Archive for April, 2008

when faced with ethical ickiness

April 16th, 2008

And by ickiness I mean a question that you don't have the answer to, but you nevertheless have a gut feeling one way or the other. For instance: should gay couples be allowed to adopt? Another example would be: should it be permitted to clone humans? Or how about the old favorite: should sex play in kinder garden be encouraged (which I have absolutely no answer to)?

These are questions which have no prior answer, because we've only just been faced with them for the first time (or for that matter, only now been willing to consider them). There are many questions like this which have no answer (yet), but which nevertheless raise a certain instinctive feeling in us that makes us prone to lean to one side. This icky feeling is a fear within us that "something bad will happen" if this new thing is allowed to happen, without knowing what we really are scared of.

Many such questions have received answers in the past. For example the question of whether a brother and sister should be allowed to marry has been settled on the basis that children of such parents are born with serious deformities. Therefore we have a rational answer, not merely a fear.

What not to do: alternative A

Do not take your unarticulated fear to draw the conclusion that your instinct must be correct, and therefore suggest banning or condemning the practice. This is a purely emotional response with no rational justification.

Do not further aim to strengthen your argument by associating yourself with a large group of people who share your unarticulated fear and has decided to "do something about it". The ignorance of a thousand is no more equivalent to wisdom than the fact that the sun is the center of our solar system was discovered by popular opinion.

Those who would rather pretend that certain new possibilities were never discovered will desire to ban these, so that we can go back to believing these things are not possible. And if it is banned, no one will be doing it, so we can live in this illusion we've created for ourselves.

What to do: alternative B

Resign yourself to the fact that certain questions have no answer at the moment, and that at any given time there will always be such questions. Your pretty little head will resist this, because this makes certain things undecidable. But it is nevertheless the quickest path to happiness, as you will soon see.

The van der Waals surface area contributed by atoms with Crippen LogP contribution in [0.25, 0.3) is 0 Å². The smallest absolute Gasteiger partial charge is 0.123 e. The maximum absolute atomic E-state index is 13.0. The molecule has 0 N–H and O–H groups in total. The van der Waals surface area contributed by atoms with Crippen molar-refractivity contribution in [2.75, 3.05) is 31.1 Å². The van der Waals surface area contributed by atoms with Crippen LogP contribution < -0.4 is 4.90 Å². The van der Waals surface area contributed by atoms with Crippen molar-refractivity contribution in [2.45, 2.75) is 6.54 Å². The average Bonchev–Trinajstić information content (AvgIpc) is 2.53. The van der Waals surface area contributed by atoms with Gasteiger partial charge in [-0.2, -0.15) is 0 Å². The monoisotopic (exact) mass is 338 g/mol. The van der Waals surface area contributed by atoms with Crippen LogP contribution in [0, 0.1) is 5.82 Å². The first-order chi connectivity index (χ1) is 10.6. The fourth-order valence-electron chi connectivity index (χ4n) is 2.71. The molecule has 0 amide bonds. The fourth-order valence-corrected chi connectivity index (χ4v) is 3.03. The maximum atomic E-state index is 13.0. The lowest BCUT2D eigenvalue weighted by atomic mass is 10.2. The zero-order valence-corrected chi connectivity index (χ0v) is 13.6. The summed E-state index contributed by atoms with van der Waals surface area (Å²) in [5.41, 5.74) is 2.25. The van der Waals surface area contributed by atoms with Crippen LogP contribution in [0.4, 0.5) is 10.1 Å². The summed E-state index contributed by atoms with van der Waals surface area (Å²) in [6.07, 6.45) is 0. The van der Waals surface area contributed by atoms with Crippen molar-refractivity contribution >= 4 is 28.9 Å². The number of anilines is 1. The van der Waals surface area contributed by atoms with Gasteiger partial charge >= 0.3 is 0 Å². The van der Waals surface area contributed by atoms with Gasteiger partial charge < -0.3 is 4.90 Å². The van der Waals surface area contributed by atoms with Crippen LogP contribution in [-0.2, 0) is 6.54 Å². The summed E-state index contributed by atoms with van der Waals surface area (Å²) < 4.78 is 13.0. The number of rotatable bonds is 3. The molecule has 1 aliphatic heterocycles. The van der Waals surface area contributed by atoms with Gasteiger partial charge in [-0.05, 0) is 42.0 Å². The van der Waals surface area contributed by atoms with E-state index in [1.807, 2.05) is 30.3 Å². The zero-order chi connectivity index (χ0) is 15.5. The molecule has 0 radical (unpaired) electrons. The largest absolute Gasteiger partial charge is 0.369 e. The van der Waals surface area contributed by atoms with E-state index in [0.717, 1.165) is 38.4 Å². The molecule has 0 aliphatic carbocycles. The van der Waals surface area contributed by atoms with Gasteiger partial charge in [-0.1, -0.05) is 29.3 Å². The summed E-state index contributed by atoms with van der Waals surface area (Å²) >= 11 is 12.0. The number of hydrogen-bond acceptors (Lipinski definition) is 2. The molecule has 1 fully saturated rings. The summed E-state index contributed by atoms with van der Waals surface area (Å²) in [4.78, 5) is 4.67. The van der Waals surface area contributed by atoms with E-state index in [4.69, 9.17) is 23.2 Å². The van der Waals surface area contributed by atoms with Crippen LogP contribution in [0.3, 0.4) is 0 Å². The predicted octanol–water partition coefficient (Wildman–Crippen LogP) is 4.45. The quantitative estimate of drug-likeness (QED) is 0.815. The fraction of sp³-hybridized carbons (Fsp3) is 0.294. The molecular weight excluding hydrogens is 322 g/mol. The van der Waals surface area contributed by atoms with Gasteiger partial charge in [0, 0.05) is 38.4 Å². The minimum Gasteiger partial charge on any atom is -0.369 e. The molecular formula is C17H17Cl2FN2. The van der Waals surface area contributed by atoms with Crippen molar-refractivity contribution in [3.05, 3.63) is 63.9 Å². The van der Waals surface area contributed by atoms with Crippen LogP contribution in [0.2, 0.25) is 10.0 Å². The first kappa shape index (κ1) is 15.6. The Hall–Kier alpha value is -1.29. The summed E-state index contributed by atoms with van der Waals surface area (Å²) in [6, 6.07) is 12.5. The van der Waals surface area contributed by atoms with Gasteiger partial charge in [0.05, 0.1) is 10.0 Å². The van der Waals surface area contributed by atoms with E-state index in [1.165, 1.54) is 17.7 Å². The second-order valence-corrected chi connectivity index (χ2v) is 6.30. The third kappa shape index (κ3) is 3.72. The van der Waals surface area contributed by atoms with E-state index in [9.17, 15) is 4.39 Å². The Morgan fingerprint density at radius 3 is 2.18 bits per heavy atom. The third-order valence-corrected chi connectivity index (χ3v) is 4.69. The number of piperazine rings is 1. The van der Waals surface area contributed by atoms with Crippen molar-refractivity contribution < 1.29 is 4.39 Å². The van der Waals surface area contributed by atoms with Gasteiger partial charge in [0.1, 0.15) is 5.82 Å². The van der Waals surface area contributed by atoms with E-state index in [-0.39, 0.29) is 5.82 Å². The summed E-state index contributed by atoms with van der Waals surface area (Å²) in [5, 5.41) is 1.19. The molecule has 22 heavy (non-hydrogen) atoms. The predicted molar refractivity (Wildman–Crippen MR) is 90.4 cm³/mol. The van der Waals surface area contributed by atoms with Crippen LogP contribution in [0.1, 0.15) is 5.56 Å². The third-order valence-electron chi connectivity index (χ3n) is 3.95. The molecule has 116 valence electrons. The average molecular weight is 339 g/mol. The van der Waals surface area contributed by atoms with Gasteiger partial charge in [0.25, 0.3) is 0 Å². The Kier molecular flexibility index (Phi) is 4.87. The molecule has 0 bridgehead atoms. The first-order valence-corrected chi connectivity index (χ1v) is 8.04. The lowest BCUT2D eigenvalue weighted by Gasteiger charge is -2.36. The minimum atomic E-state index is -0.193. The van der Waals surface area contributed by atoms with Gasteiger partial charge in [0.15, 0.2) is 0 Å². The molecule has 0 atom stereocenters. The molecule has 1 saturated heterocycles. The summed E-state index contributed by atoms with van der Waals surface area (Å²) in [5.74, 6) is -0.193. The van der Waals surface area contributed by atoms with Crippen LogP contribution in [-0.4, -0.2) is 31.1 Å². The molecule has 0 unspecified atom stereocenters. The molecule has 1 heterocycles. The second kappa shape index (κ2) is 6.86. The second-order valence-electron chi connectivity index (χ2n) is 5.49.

What to do: alternative C

Pursue the answer intellectually, and aggressively. Read up on the science that is happening in this field and the discourse that is taking place between interested parties. Once you go in depth you will begin to understand not just the issue, but also your own fear and what it really is you're worried about. This will then prevent you from choosing the emotional answer of alternative A, because you will no longer be able to convince yourself that a rational answer is optional.

The final, undisputed answer to certain questions may not come for a long time, not even in the span of your lifetime. But with every step that you veer closer to the truth you will have a better idea of what it's likely to be. Until the truth is actually discovered, you will regularly find yourself faced with alternative B.

book signings - are they utterly stupid?

April 13th, 2008

So it turns out that authors have "book tours" (yeah, it sounds crazy, doesn't it?). You would think that everything they had to say was already in the book, but they do this to sell more books. They go around to various cities and they talk about their book and sometimes participate in panel discussions with other authors.

An integral part of this is the book signing. Now suppose you read a book that was very good and you really appreciate the ideas of this person and their ability to express them in such a way that they have. What benefit do you possibly see in having it signed by the author? First of all, their name is already on the book (the cover, in fact), so it's redundant. So what do you benefit from knowing that this person wrote their name on this paper? What difference does it make?

It's stupid celebrity worship every day of the week. I can sort of understand more how people ask sportsmen for autographs, because when you meet an athlete then you don't really have anything "of theirs" to keep. So even an autograph (which again is meaningless, who cares about the calligraphic skills of a sportsman? that's not what you admire them for) is something. With an author this is turned on its head, because the item being signed is the very work that you appreciate, so you already _have_ their best output in your hand.

the original bloggers

April 1st, 2008